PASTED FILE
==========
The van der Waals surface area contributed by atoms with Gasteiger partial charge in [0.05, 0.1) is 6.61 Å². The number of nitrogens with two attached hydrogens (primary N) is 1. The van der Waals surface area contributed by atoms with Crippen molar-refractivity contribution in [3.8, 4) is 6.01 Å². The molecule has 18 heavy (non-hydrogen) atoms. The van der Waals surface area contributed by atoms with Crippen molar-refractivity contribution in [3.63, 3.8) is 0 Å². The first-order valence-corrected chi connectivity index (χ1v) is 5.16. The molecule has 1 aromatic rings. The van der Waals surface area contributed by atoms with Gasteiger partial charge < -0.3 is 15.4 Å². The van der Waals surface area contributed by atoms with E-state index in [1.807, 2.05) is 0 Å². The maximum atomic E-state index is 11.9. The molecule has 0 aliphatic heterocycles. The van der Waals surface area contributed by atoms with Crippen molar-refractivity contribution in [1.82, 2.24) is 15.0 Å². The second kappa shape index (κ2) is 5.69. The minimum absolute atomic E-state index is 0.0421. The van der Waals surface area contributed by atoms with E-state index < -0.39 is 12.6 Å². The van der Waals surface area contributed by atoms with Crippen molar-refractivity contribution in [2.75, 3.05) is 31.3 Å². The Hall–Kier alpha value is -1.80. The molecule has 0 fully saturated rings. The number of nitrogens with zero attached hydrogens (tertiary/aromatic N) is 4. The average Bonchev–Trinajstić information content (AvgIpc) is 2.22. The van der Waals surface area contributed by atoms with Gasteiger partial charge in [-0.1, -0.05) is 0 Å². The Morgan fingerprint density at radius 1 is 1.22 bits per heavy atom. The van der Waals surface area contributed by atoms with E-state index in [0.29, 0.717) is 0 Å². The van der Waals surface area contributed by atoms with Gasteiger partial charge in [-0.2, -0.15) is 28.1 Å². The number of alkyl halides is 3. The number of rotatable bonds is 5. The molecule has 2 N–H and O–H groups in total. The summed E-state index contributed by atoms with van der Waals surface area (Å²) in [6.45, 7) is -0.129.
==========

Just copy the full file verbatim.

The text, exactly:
The van der Waals surface area contributed by atoms with Gasteiger partial charge in [0.05, 0.1) is 6.61 Å². The number of nitrogens with two attached hydrogens (primary N) is 1. The van der Waals surface area contributed by atoms with Crippen molar-refractivity contribution in [3.8, 4) is 6.01 Å². The molecule has 18 heavy (non-hydrogen) atoms. The van der Waals surface area contributed by atoms with Crippen molar-refractivity contribution in [3.63, 3.8) is 0 Å². The first-order valence-corrected chi connectivity index (χ1v) is 5.16. The molecule has 1 aromatic rings. The van der Waals surface area contributed by atoms with Gasteiger partial charge < -0.3 is 15.4 Å². The van der Waals surface area contributed by atoms with E-state index in [1.807, 2.05) is 0 Å². The maximum atomic E-state index is 11.9. The molecule has 0 aliphatic heterocycles. The van der Waals surface area contributed by atoms with Crippen molar-refractivity contribution in [1.82, 2.24) is 15.0 Å². The second kappa shape index (κ2) is 5.69. The minimum absolute atomic E-state index is 0.0421. The van der Waals surface area contributed by atoms with E-state index < -0.39 is 12.6 Å². The van der Waals surface area contributed by atoms with Crippen molar-refractivity contribution in [2.75, 3.05) is 31.3 Å². The Hall–Kier alpha value is -1.80. The molecule has 0 fully saturated rings. The number of nitrogens with zero attached hydrogens (tertiary/aromatic N) is 4. The average Bonchev–Trinajstić information content (AvgIpc) is 2.22. The van der Waals surface area contributed by atoms with Gasteiger partial charge in [-0.1, -0.05) is 0 Å². The Morgan fingerprint density at radius 1 is 1.22 bits per heavy atom. The van der Waals surface area contributed by atoms with E-state index in [0.29, 0.717) is 0 Å². The van der Waals surface area contributed by atoms with Gasteiger partial charge in [-0.2, -0.15) is 28.1 Å². The number of alkyl halides is 3. The number of rotatable bonds is 5. The molecule has 2 N–H and O–H groups in total. The summed E-state index contributed by atoms with van der Waals surface area (Å²) in [6.45, 7) is -0.129.